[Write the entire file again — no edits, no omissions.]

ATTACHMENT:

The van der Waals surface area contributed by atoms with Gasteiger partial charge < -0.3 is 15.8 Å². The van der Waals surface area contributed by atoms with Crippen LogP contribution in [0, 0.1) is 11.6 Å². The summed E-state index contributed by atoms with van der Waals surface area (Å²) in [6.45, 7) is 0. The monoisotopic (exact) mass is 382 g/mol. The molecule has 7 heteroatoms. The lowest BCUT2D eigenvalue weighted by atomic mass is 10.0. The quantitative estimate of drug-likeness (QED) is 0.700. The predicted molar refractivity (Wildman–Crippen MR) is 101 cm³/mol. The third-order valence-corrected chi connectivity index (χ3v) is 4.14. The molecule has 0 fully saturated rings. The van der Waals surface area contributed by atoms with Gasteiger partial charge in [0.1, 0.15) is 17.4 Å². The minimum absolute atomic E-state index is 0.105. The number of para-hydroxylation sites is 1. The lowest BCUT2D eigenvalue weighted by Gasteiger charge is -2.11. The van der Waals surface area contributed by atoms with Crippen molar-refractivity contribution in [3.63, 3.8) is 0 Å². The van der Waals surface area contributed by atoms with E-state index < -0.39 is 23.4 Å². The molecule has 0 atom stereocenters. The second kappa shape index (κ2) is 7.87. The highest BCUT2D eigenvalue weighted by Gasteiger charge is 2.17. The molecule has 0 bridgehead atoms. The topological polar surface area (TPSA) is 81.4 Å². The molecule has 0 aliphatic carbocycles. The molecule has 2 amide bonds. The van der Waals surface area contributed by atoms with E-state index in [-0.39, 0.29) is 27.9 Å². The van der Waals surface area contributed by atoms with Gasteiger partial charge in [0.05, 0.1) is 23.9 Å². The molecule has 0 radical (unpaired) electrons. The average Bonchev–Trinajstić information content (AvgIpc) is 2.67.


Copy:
The van der Waals surface area contributed by atoms with Gasteiger partial charge < -0.3 is 15.8 Å². The van der Waals surface area contributed by atoms with Crippen LogP contribution in [0, 0.1) is 11.6 Å². The summed E-state index contributed by atoms with van der Waals surface area (Å²) in [6.45, 7) is 0. The monoisotopic (exact) mass is 382 g/mol. The molecule has 7 heteroatoms. The lowest BCUT2D eigenvalue weighted by atomic mass is 10.0. The quantitative estimate of drug-likeness (QED) is 0.700. The predicted molar refractivity (Wildman–Crippen MR) is 101 cm³/mol. The third-order valence-corrected chi connectivity index (χ3v) is 4.14. The molecule has 0 fully saturated rings. The van der Waals surface area contributed by atoms with Gasteiger partial charge in [0.1, 0.15) is 17.4 Å². The minimum absolute atomic E-state index is 0.105. The number of para-hydroxylation sites is 1. The lowest BCUT2D eigenvalue weighted by Gasteiger charge is -2.11. The van der Waals surface area contributed by atoms with Crippen molar-refractivity contribution in [3.63, 3.8) is 0 Å². The van der Waals surface area contributed by atoms with E-state index < -0.39 is 23.4 Å². The molecule has 0 atom stereocenters. The second kappa shape index (κ2) is 7.87. The highest BCUT2D eigenvalue weighted by Gasteiger charge is 2.17. The molecule has 0 bridgehead atoms. The topological polar surface area (TPSA) is 81.4 Å². The molecule has 0 aliphatic carbocycles. The molecule has 2 amide bonds. The van der Waals surface area contributed by atoms with E-state index in [-0.39, 0.29) is 27.9 Å². The van der Waals surface area contributed by atoms with Gasteiger partial charge in [0.05, 0.1) is 23.9 Å². The molecule has 0 radical (unpaired) electrons. The average Bonchev–Trinajstić information content (AvgIpc) is 2.67.